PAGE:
The control group continued using their conventional workstations throughout the intervention. Some workstations were adjustable by height. The school janitor performed some height adjustments in the beginning of the school year, but many participants were also able to adjust the desk slope (2 tilt angles).
Unlike in most Finnish schools, these schools were comparable in 2 accounts: each grade had a home classroom and used the same desks and chairs for most lessons. In the intervention school, the new workstations were placed in the home classroom. When deducting the hours regularly spent, according to the timetables, in other classrooms for craft, physical education, and home economics/domestic science, there remained an annual average of 27.3 hours per week at the most to be spent in the home classroom at the intervention school and 27.8 hours at the control school, correspondingly. In addition, other lessons occasionally held outside the home classroom were further deducted from the annual average rates. The net total exposure time was 14.3 hours in the intervention group and 17.6 hours in the control group. The difference in the exposure time between the groups was statistically significant (p = .001).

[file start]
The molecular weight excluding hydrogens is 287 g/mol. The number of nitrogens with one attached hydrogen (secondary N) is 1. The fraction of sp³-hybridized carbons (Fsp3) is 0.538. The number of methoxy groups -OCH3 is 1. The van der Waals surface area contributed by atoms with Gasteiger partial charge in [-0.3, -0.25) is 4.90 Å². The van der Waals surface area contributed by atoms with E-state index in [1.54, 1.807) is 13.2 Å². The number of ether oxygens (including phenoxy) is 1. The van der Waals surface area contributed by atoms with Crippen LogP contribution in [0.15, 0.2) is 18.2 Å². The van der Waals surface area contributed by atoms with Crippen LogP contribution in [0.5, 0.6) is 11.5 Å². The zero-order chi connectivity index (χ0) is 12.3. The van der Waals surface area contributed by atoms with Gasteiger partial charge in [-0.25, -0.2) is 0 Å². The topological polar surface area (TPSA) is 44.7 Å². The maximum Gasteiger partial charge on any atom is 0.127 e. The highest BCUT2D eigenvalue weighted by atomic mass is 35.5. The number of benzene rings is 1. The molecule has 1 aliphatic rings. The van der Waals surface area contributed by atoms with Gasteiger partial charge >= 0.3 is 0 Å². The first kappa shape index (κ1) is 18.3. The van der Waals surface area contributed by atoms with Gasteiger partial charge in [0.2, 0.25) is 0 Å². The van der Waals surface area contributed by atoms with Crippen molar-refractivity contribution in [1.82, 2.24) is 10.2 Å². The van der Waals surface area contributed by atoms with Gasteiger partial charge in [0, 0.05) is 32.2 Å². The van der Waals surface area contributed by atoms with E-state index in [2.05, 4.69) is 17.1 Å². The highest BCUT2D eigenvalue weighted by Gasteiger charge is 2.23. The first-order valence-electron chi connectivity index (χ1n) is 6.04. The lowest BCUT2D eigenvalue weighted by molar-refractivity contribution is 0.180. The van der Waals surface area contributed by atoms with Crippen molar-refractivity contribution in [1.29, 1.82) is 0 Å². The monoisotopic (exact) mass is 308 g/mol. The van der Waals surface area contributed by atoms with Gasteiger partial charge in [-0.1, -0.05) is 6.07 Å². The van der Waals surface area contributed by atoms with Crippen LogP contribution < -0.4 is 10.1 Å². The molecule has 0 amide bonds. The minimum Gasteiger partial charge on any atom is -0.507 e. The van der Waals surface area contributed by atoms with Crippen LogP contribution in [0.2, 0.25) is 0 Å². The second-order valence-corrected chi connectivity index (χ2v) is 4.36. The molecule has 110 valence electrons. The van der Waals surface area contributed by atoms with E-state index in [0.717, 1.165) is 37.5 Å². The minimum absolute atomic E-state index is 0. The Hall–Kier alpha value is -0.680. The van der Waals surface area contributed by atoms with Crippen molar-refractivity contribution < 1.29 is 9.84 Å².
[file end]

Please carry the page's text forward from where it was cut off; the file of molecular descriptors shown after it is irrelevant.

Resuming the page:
Anthropometrics and Workstation Dimensions